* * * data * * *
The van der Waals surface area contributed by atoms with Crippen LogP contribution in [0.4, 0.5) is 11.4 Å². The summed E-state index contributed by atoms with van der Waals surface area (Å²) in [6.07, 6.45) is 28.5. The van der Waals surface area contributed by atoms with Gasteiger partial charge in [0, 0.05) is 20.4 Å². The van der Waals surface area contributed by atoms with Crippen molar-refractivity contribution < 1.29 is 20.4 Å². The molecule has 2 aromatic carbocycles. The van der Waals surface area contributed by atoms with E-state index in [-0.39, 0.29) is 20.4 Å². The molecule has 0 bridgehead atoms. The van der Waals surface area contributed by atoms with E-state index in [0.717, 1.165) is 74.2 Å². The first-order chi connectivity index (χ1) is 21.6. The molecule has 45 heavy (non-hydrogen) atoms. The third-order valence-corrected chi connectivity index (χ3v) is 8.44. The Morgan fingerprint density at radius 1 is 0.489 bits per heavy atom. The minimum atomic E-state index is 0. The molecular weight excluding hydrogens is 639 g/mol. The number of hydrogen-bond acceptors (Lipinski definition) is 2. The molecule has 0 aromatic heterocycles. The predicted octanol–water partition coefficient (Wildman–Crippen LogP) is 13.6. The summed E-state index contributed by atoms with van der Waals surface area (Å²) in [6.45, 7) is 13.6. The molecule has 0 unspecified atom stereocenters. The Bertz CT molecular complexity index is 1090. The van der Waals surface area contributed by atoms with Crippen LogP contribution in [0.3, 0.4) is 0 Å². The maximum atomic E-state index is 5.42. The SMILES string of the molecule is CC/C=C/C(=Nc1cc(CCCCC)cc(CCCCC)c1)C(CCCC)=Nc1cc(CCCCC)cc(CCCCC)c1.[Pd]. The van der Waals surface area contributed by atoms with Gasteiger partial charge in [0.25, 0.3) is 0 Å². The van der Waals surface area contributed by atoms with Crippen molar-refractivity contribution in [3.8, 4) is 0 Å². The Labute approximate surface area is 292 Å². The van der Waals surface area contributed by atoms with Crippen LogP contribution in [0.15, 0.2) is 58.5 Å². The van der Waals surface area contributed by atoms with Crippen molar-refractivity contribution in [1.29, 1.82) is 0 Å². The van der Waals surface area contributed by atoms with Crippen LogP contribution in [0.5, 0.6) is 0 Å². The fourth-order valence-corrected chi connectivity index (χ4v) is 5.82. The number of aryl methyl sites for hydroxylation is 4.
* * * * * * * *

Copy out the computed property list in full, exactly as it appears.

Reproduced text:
The van der Waals surface area contributed by atoms with Crippen LogP contribution in [0.4, 0.5) is 11.4 Å². The summed E-state index contributed by atoms with van der Waals surface area (Å²) in [6.07, 6.45) is 28.5. The van der Waals surface area contributed by atoms with Gasteiger partial charge in [0, 0.05) is 20.4 Å². The van der Waals surface area contributed by atoms with Crippen molar-refractivity contribution < 1.29 is 20.4 Å². The molecule has 2 aromatic carbocycles. The van der Waals surface area contributed by atoms with E-state index in [-0.39, 0.29) is 20.4 Å². The molecule has 0 bridgehead atoms. The van der Waals surface area contributed by atoms with E-state index in [0.717, 1.165) is 74.2 Å². The first-order chi connectivity index (χ1) is 21.6. The molecule has 45 heavy (non-hydrogen) atoms. The third-order valence-corrected chi connectivity index (χ3v) is 8.44. The Morgan fingerprint density at radius 1 is 0.489 bits per heavy atom. The minimum atomic E-state index is 0. The molecular weight excluding hydrogens is 639 g/mol. The number of hydrogen-bond acceptors (Lipinski definition) is 2. The molecule has 0 aromatic heterocycles. The predicted octanol–water partition coefficient (Wildman–Crippen LogP) is 13.6. The summed E-state index contributed by atoms with van der Waals surface area (Å²) in [6.45, 7) is 13.6. The molecule has 0 unspecified atom stereocenters. The Bertz CT molecular complexity index is 1090. The van der Waals surface area contributed by atoms with Crippen LogP contribution in [0.3, 0.4) is 0 Å². The maximum atomic E-state index is 5.42. The SMILES string of the molecule is CC/C=C/C(=Nc1cc(CCCCC)cc(CCCCC)c1)C(CCCC)=Nc1cc(CCCCC)cc(CCCCC)c1.[Pd]. The van der Waals surface area contributed by atoms with Gasteiger partial charge in [0.25, 0.3) is 0 Å². The van der Waals surface area contributed by atoms with Crippen molar-refractivity contribution in [3.8, 4) is 0 Å². The Labute approximate surface area is 292 Å². The van der Waals surface area contributed by atoms with Crippen LogP contribution in [0.15, 0.2) is 58.5 Å². The van der Waals surface area contributed by atoms with Crippen molar-refractivity contribution in [1.29, 1.82) is 0 Å². The van der Waals surface area contributed by atoms with Crippen LogP contribution in [0.5, 0.6) is 0 Å². The fourth-order valence-corrected chi connectivity index (χ4v) is 5.82. The number of aryl methyl sites for hydroxylation is 4.